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Tom grew up in Milwaukee, bartended in Wauwatosa in the '70s and moved here in 1984.

Commentary, observations and musings about the outdoors, life in general and maybe Tosa politics and personalities will be the order of the day. He savors a lively debate as much as terrific cooking.

Canada Day

Holidays, Odds and Ends

Tomorrow is Canada Day. 

For our neighbors to the north this is the equivalent of our Independence Day which we celebrate on Sunday, July 4th.

My Canadian pals have instructed me to share with you some facts about that vast expanse to the north.

Born on July 1, 1867 when it became an independent Dominion of the British Commonwealth - the articles of the confederation were written by Canadians and accepted by the British parliament. Originally known as Dominion Day - today it is Canada Day.  Just like us - everyone goes to the parade, grills-out and watches the fireworks.

Although the fireworks are late.

Very late.

Like 11 PM

Closer to the arctic circle you know. 

I digress.

Canada has two official languages – English and French.

The last war Canada waged against the United States was the war of 1812.  It lasted two years.

Canada is the world's second largest country in land area. It has the longest coastline in the world, about 243,000 kilometers in length.  The border between the United States and Canada is the longest unprotected border in the world.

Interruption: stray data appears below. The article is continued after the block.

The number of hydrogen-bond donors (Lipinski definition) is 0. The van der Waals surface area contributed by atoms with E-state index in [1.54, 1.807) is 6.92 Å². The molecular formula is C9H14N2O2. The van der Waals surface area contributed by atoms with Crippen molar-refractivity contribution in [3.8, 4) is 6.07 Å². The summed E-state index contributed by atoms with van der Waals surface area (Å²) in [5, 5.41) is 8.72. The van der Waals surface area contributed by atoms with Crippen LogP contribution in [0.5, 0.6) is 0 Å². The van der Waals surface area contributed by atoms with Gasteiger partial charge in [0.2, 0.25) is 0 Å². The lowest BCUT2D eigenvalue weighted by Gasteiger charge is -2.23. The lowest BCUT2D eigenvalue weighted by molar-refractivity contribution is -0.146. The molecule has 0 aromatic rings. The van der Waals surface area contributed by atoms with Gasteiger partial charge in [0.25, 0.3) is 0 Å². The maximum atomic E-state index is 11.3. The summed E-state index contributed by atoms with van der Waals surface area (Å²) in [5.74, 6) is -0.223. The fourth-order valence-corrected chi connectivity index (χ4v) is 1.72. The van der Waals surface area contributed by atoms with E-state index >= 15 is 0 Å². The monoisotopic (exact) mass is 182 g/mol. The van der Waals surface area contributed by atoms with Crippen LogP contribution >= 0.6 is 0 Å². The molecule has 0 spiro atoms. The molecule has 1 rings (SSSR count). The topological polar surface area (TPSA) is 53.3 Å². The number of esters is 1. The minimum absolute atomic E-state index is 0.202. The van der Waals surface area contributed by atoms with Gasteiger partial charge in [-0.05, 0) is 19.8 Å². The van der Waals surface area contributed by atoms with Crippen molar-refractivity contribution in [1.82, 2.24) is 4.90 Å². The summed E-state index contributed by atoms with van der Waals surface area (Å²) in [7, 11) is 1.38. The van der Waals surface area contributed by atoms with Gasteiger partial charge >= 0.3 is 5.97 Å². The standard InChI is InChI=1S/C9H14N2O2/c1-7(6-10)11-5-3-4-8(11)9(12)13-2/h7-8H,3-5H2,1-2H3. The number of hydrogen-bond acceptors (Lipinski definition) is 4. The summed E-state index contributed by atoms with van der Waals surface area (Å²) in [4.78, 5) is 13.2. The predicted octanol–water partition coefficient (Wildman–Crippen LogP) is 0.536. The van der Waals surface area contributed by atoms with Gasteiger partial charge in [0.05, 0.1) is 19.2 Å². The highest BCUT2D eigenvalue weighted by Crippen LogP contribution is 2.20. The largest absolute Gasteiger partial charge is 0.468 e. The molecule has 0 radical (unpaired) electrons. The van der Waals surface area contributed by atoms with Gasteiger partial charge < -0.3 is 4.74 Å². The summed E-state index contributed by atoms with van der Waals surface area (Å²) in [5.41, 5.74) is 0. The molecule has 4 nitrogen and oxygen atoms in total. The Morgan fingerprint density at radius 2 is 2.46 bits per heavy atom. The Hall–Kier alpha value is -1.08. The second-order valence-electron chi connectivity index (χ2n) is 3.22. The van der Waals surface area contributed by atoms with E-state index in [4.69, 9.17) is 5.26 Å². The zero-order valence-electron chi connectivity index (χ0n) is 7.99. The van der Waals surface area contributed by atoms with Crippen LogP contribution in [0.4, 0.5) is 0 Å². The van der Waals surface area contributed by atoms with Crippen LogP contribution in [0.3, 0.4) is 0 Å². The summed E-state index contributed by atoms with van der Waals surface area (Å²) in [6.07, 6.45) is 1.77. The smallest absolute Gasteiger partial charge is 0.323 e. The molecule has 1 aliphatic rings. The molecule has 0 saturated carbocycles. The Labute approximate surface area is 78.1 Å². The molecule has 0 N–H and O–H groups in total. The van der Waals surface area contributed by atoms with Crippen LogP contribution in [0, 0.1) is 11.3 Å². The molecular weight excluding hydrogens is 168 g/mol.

The main highway in Canada is known as the Trans-Canada highway. It stretches from St. Johns, in Newfoundland and Labrador to Victoria in British Columbia.  At seven thousand six hundred and four kilometers in length it is the longest national highway in the world.  I’ve driven a good deal of it.  Trust me – it is numbingly long.

In Quebec it is illegal to turn right on a red light at any time.  Radar detectors are illegal too.  Never argue with a French speaking highway patrolman.  You pay your tickets for moving violations at the bank.  Yes.  I  know this to be a fact.

Almost half of the population of Canada was born in other countries.  90% of the population is concentrated within 160 km of our shared border.

Canada - with only one-tenth of our population - has paid a proportionately higher cost in blood in Afghanistan.

Canada has two national sports - Lacrosse and ice hockey.  Canadians invented the game of Lacrosse and basketball.  Over half of the players in the NHL are Canadian.  I am reminded that Canada invented ice too.

Canadians have made many other important inventions - including kerosene, the electron microscope, the electronic organ, insulin, the IMAX film system, the snowmobile, and the electric range.

Saturday mail delivery in Canada was eliminated in 1969.

The province of Alberta has been completely free of rats since 1905.

Canada is our largest trade partner.  Canada is also the United States’ largest foreign supplier of energy, including oil, gas, uranium, and electric power.

Canadians like their beer.  The brewing industry contributes just under $14 billion to the Canadian economy and generates more than 205,000 jobs.  This is 1.2% of all Canadian jobs.

Poutine is a dish consisting of French fries topped with fresh cheese curds and covered with gravy.  Quebec produces more than two-thirds of the world’s maple syrup.  There are more donut shops per capita in Canada than in any other country. 

Considering the diet and all of that beer - Canadians live longer than people in the States.

Finally - Canada is home to Sasquatch.  In British Columbia it is illegal to kill a Sasquatch.

Sources – The CIA World Fact Book and others

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